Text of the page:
clock menu more-arrow no yes

Filed under:

Kawhi Life: Time for peace and quiet in a loud city

New, comment

The Raptors just lost two home games in a row, and Kawhi Leonard did not quite look himself when it mattered most. Maybe it’s time for some reflection.

NBA: Philadelphia 76ers at Toronto Raptors John E. Sokolowski-USA TODAY Sports

Kawhi Leonard is a Toronto Raptor — for at least one year. While the team’s on-court success has its part to play, we’ve decided to do our part in selling the city to the Klaw. Each week we’re talking Toronto, and letting Kawhi know what his life could be like here.

This Week in Toronto

When the noise of the city gets too loud, it’s nice to know there is a place — or places — to go to enjoy some peace and quiet. If you’re on the Toronto Raptors, like our guy Kawhi Leonard, it’s been something of a rough week — two straight losses at home, one of which coming about after an errant dribble by Kawhi denied the Raps a shot at setting things right. Folks, you hate to see it.

And I for one also hate to hear it. Fortunately, there is a solution. When things get a little too hectic, when I’m looking for some relief from the hustle and bustle of life, for a break from the stress of the ongoing work day, I know there’s always a place I can go. No, I’m not talking about some local watering hole (that can work too — though I don’t recommend it for professional athletes). I’m talking about the finest institution in this city: the Toronto Public Library.

Dating back over 200 years ago (yes, really), the TPL has grown to a 100-branch network of buildings dotting the Toronto landscape. There are small libraries in random plazas, and architectural marvels along major thoroughfares; some have been built in old churches, others are in new condos. There is even a fleet of bookmobiles motoring around Toronto at this very moment. (This last bit never fails to get me a least three percent more jazzed. As a kid, spotting a TPL bookmobile was akin to seeing a unicorn — it remains an impossibly amazing occurrence in my mind’s eye.) Go ahead and check out the map, there is probably a library closer to you than you’d think.

On the surface, the Toronto Public Library is like any other library in any other city — there are books to read, magazines to peruse, a selection of CDs, DVDs, and other media, a lot of shelving is involved. But within each branch: a world. Beyond most other public institutions, the TPL has embraced its place in Toronto as a community hub, one designed to provide resources, programming, information, and access to anything and everything a Torontonian, new or old, could want. The library has even gone a step further, hiring a social worker to help actively connect with each local community. That’s a lot more than just checking a book out for a weekend read. And remember: it’s all free. In fact, as others have pointed out, the public library remains one of the few indoor public spaces in which a person can go and not be forced to buy something. There’s peace to be found in that too.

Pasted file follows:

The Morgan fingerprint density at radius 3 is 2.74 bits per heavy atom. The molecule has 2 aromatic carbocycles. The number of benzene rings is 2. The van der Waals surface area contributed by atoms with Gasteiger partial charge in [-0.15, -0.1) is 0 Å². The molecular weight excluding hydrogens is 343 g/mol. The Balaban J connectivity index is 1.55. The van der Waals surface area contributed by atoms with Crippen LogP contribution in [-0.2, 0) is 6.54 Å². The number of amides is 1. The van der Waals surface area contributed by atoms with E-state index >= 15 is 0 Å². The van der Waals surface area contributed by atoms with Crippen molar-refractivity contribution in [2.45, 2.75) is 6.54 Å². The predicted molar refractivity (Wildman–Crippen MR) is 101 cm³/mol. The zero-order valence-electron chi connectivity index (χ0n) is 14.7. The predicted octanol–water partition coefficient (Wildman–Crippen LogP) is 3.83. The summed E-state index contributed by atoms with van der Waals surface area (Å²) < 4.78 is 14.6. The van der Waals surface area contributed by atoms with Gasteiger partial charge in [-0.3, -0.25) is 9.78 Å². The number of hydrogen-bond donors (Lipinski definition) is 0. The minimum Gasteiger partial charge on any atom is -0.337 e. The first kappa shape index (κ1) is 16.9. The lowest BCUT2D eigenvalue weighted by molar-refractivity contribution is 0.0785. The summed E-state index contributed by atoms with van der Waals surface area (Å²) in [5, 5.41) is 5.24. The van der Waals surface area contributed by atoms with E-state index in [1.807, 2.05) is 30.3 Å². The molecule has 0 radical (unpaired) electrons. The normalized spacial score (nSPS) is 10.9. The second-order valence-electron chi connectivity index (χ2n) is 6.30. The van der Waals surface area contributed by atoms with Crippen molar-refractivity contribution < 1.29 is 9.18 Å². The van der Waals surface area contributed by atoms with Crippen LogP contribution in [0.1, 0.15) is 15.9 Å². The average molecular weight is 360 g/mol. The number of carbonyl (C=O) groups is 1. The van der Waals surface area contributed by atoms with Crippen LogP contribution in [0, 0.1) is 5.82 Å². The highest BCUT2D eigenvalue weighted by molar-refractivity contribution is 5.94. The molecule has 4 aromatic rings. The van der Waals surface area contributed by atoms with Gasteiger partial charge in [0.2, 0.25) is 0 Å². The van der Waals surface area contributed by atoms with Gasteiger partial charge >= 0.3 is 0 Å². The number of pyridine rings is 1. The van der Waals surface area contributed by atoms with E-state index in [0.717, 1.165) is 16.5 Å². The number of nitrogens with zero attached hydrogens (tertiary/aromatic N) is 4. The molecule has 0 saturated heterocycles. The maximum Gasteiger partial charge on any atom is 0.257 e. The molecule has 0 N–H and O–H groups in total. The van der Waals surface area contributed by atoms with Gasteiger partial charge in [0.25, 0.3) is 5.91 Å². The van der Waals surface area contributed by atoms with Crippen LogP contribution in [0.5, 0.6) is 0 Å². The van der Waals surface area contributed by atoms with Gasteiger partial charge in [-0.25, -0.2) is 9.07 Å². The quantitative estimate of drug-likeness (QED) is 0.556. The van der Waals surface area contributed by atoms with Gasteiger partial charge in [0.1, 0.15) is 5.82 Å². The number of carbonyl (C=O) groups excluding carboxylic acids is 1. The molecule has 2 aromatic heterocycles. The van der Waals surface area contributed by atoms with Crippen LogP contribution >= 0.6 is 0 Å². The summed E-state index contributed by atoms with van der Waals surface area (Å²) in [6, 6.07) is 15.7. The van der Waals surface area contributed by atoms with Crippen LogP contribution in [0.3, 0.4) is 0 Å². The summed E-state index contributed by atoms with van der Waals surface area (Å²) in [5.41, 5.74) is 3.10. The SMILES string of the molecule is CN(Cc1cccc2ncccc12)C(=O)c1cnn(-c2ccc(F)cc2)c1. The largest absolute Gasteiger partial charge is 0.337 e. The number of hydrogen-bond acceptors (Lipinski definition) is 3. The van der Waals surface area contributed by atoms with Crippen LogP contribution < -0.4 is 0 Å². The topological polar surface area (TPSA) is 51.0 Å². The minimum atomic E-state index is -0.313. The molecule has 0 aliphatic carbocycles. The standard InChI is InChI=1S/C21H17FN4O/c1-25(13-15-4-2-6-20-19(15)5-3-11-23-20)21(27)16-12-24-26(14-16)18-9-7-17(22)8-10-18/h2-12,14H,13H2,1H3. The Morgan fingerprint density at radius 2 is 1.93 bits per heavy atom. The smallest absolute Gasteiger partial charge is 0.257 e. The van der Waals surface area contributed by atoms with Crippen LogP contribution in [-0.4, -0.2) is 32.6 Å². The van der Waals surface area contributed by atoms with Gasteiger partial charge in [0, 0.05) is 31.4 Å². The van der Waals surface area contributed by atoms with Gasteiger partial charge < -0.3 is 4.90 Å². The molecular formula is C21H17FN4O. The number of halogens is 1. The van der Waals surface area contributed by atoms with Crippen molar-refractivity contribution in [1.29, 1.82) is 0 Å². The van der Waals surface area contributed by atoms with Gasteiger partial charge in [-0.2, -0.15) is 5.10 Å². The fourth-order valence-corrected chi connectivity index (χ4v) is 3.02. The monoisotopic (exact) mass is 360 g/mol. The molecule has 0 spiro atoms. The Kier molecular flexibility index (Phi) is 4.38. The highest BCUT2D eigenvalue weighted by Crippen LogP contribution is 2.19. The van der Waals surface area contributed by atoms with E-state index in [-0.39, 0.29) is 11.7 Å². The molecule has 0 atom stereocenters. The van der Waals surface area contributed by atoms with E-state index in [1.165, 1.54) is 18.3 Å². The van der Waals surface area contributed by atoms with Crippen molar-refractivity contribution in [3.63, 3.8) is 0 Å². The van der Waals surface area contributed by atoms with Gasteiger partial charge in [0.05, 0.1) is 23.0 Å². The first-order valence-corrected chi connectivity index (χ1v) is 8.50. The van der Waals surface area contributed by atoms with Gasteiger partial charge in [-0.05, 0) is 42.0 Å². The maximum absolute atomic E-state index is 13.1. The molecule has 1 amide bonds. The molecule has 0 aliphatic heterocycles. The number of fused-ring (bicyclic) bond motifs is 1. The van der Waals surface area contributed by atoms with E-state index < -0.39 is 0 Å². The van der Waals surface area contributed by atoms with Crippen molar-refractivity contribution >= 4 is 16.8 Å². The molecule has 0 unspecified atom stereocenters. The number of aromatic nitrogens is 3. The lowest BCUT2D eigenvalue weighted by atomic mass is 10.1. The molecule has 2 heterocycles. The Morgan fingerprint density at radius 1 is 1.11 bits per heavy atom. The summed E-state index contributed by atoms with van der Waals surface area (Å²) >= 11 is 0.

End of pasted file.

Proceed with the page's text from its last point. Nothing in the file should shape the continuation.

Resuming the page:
Some of my earliest childhood memories involve being carted into the Rexdale Library to partake in various reading programs, and then going home with a huge stack of picture books. Later, my relationship to the library evolved into weekly checkouts of as many films as I could carry. Now it provides an endless stream of books under every subject I can think of — technical guides, graphic novels, the newest fiction, and everything in between. I work next door to the recently renovated North York Central Library, with its multi-tiered, multi-use areas for studying, crafting, active fun (there’s a video game set-up), and more. There’s just something immensely satisfying about wandering into the hush of the stacks on any given afternoon and just grabbing a book off the shelf, or sitting by the window and having a think for a few minutes before trudging back into the office. I don’t know how I’ll convene with the library next, but I can’t imagine not visiting. It’s a comfort to know the space is there.

And you know what else, if you (or Kawhi) don’t want to leave the house, the library can help with that too. With the help of services like Kanopy and Hoopla, you can stream quality films, check out TV shows, listen to music, and read comic books, all without getting up from your comfy easy chair. They really have thought of everything at the TPL.

Now, I don’t want to go all LeVar Burton on you here but, please, don’t take my word for it — just go and check out your local branch. You’ll be glad you did.

Should Kawhi Care?

Well, no.

(I don’t have a pithy joke to make here because I have no idea as to Kawhi’s reading habits. I do think he’s a guy who enjoys quiet contemplation time though. You don’t get an entire feature written about you in which the lede compares you to an gotdang island and not have some sense of remove in your personality.

And who wouldn’t want some quiet time after what’s been something of a challenging week for the Raptors. Now: shhhhhhhh.)